They watched the Chiefs wide receiver emerge from a car in the middle of the Kansas City intersection with a fake skeleton in his arms.
New Super Bowl winner Ihmir Smith-Marsette snuck into the offices of Reactor Design, a graphic design agency,
Wednesday and handed over the skeleton, which hadn’t been seen since he disappeared with it during the Super Bowl parade last week.
“Skelly!” the Chiefs fans exclaimed.
Fans and owners of the skeleton had searched far and wide for it on social media, even posting a GoFundMe fundraiser.
Now the bag of bones was back. But where he had been all this time remains a mystery.
“I don’t think anyone really knows what happened,” said Clifton Alexander, owner of Reactor Design and Skelly, with a laugh.
The skeleton was captured by a group of parade-goers near 19th Street and Grand Boulevard that included Mallory Mong, a student at the University of Kansas from Overland Park who joined the festivities with her father, Grant Mong, and Alexander , a family friend.
The skeleton caught the eye of Smith-Marsette, who walked over to see it.
The broad receiver promised to bring the skeleton back, then scurried away with the bones in the air. He was passed from player to player and was even spotted atop one of the Chiefs double-decker buses.
After the festivities ended, Mallory Mong tagged Smith-Marsette on Twitter and asked, “Where’s my skeleton??”
He replied on Twitter: “He’s still somewhere celebrating the parade, he’s probably dead from all the holidays.”
But exactly one week later, the skeleton was reunited with its owner. Smith-Marsette told Alexander she circulated a “most wanted” poster with the likeness of the skeleton to track him down.
Chiefs fan Grant Mong takes a photo with Ihmir Smith-Marsette after the Chiefs wide receiver returned “Skelly,” a fake skeleton that made the rounds during the 2023 Super Bowl parade.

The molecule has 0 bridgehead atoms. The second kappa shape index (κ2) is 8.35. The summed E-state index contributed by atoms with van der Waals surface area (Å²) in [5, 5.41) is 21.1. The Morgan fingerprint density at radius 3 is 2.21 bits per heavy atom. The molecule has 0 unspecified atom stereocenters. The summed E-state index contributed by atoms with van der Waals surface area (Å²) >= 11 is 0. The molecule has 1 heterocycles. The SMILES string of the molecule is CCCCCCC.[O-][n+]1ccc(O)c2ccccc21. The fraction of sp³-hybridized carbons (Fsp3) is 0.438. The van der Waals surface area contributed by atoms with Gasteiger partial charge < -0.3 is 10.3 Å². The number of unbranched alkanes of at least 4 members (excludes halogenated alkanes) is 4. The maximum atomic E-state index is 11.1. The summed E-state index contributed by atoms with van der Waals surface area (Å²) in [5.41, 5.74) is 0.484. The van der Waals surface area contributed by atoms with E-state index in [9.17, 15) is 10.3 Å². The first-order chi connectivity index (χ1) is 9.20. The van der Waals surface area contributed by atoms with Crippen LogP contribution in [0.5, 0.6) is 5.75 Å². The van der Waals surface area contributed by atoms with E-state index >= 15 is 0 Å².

“Hahahah had fun with me but glad I got him home safely… who knows maybe I will see him again in a year,” Smith-Marsette tweeted after the handover.
Alexander said their meeting was quick, but he was tickled to learn that Smith-Marsette’s family in New Jersey had even heard of the shenanigans and urged him to find the skeleton and return it.
Alexander was also keen to clear the air of any ill will: “None of us ever saw it as anything negative. It was all fun and games.
Skelly is back home, but with better eyesight than before. You have been promoted from the basement to a prominent window. His shoulder blade now bears the Smith-Marsette signature, and a Super Bowl baseball cap shields his eyes from the sun as he stares out at Grand Avenue.
“Skelly,” a fake skeleton that made its rounds with Chiefs players during the 2023 Super Bowl parade, was returned to Reactor Design by Chiefs wide receiver Ihmir Smith-Marsette.
What about next year’s Super Bowl parade, if Kansas City is lucky enough to celebrate three in five years?
Alexander said he hopes to level up this year’s antics with a 12-foot-tall skeleton, like the ones sold on Halloween.
But most of all she hopes to continue to help spread the joy.
As for Skelly, she recently developed a selfless bone.
After the skeleton was lost to the mob, Mallory Mong set up a GoFundMe campaign to raise $100, somewhat in jest, calling it the “Missing Chiefs Skeleton.”
Alexander said they are working with Smith-Marsette to determine where to donate the money. All $110 of it.
Contributed by Lisa Gutierrez of The Star.
Grant Mong, Missouri Highway Patrol Trooper Clump and Casey Kapple pose for a photo with “Bones,” a skeleton owned by Clifton Alexander at Wednesday’s Chiefs Super Bowl Parade. February 15, 2023.